Payment Plans


It’s in your best interest to pay your tax debt as soon as possible because paying can limit the penalties and interest the IRS may charge.

However, if you can’t pay your taxes in full, the IRS offers a number of payment options. Depending on the type of tax you owe, and how much, different options are available, ranging from short term extensions, to installment agreements, to an offer in compromise. Each has different requirements and fees. 

Payment plans are just one option if you can't pay. Visit I can’t pay my taxes for other options. 

Before you can enter into any payment agreement with the IRS, you need to file all your required tax returns. This way, all the taxes you owe will be included in one plan. 

If you owe individual tax debts or business taxes on an active or closed business (not trust fund taxes)...

... and you haven’t received a notice yet

You can make estimated tax payments or federal tax deposits before filing your tax return, and voluntary payments after you file, reducing the penalties and interest. You can use the IRS Electronic Federal Tax Payment System (EFTPS), as well as other electronic payment options.

... or once you have a notice

If you’ve received a notice from the IRS, call the number on the notice to arrange payment. The IRS may allow you time to pay your debt in full:

  • Up to 120 days if your taxes haven’t been assessed yet (placed on your account).
  • Up to 60 days if the taxes have already been assessed.

If you know you won’t be able to pay the taxes in either of these times, consider these other options:

If the IRS agrees to an installment agreement or an offer in compromise, you’ll need to make payments you agreed to. You’ll also need to stay current in filing and paying your taxes during the time of the agreement, and if you enter into an offer in compromise, for five years after the IRS accepts your offer.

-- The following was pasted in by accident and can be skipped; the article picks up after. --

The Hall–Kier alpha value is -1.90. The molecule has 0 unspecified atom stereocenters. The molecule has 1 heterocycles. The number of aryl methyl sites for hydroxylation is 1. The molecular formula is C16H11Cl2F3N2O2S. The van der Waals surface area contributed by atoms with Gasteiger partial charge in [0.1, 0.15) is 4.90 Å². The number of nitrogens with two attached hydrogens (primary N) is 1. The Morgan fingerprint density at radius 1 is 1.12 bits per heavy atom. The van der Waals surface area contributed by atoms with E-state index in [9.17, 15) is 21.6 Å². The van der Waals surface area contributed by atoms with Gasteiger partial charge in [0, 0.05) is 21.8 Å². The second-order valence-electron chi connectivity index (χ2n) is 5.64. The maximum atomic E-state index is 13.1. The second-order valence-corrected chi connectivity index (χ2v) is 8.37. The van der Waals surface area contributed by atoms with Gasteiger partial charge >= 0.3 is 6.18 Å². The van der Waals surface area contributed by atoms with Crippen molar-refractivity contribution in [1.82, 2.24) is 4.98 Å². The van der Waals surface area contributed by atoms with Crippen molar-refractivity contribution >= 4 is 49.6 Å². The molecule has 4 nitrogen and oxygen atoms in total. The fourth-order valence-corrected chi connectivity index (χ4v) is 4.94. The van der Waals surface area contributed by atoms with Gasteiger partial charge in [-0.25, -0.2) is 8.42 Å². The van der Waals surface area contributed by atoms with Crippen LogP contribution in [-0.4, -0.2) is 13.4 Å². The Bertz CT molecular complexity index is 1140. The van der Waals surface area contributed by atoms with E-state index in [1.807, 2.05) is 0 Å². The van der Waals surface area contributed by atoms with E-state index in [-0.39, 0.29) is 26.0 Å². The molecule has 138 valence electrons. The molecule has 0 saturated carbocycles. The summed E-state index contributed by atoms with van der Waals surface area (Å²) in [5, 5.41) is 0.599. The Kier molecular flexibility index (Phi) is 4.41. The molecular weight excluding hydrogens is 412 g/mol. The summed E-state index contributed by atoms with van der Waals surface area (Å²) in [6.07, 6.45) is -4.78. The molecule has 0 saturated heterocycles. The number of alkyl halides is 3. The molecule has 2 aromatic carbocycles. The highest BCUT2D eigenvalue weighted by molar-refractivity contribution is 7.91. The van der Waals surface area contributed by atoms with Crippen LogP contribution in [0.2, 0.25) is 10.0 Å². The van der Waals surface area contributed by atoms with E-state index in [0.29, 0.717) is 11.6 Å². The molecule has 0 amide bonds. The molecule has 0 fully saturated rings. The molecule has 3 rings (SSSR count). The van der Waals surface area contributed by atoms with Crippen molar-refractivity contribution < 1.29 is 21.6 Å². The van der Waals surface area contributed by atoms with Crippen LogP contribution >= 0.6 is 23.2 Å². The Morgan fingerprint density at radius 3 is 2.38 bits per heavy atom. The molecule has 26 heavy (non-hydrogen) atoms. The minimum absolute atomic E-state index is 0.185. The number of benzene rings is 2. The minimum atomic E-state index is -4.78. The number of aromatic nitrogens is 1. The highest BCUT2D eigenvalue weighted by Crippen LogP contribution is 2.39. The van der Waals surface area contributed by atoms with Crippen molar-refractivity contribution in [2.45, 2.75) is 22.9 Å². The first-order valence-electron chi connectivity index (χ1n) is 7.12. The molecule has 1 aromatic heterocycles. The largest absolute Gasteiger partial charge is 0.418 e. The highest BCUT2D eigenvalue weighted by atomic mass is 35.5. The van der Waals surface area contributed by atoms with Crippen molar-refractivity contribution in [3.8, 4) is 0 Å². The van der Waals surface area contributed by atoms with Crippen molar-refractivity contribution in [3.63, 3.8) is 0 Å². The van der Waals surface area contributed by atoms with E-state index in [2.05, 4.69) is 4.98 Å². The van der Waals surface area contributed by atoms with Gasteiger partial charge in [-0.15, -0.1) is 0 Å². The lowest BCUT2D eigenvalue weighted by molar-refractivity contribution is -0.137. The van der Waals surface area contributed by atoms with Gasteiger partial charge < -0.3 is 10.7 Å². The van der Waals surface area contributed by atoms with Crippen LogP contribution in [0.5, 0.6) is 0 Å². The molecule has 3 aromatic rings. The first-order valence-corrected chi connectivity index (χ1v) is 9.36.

Penalties, interest, held refunds, and fees

  • Even if the IRS agrees to an installment agreement, it will still charge penalties and interest and may file a Notice of Federal Tax Lien. For more information, see IRS Publication 594, The IRS Collection Process.
  • Even if it approves an installment agreement, the IRS will generally keep any expected tax refunds and apply them to your debt.
  • You’ll need to pay a fee if you enter into an installment agreement, and generally must pay a user fee to enter into an offer in compromise

Timeline for collecting debt

Usually the IRS has ten years from the date it assessed the tax (placed on your account) to collect the tax. The time to collect, however, will be extended while your request for an installment agreement or offer in compromise is pending. Other actions can extend the time to collect as well. IRS Publication 594, IRS Collection Process, covers this topic in detail. 

If the IRS denies your request for a payment plan

If you’re eligible for an installment agreement or offer in compromise, and the IRS denies your request or rejects your offer, you have the right to appeal that decision to the IRS Office of Appeals. Use IRS Form 9423Collection Appeal Request

Also, see IRS Publication 594, IRS Collection Process

Have a different tax issue?  Browse common issues and situations at Get Help.

Is your tax problem more complex?  If your issue is causing you financial hardship, you have tried repeatedly and are not receiving a response from the IRS, or you feel your taxpayer rights are being violated, consider contacting TAS.

Do you feel that you need help from a tax professional but can’t afford one? You may be eligible for representation from an attorney, certified public accountant (CPA), or enrolled agent associated with a Low Income Taxpayer Clinic.

Last modified July 5, 2016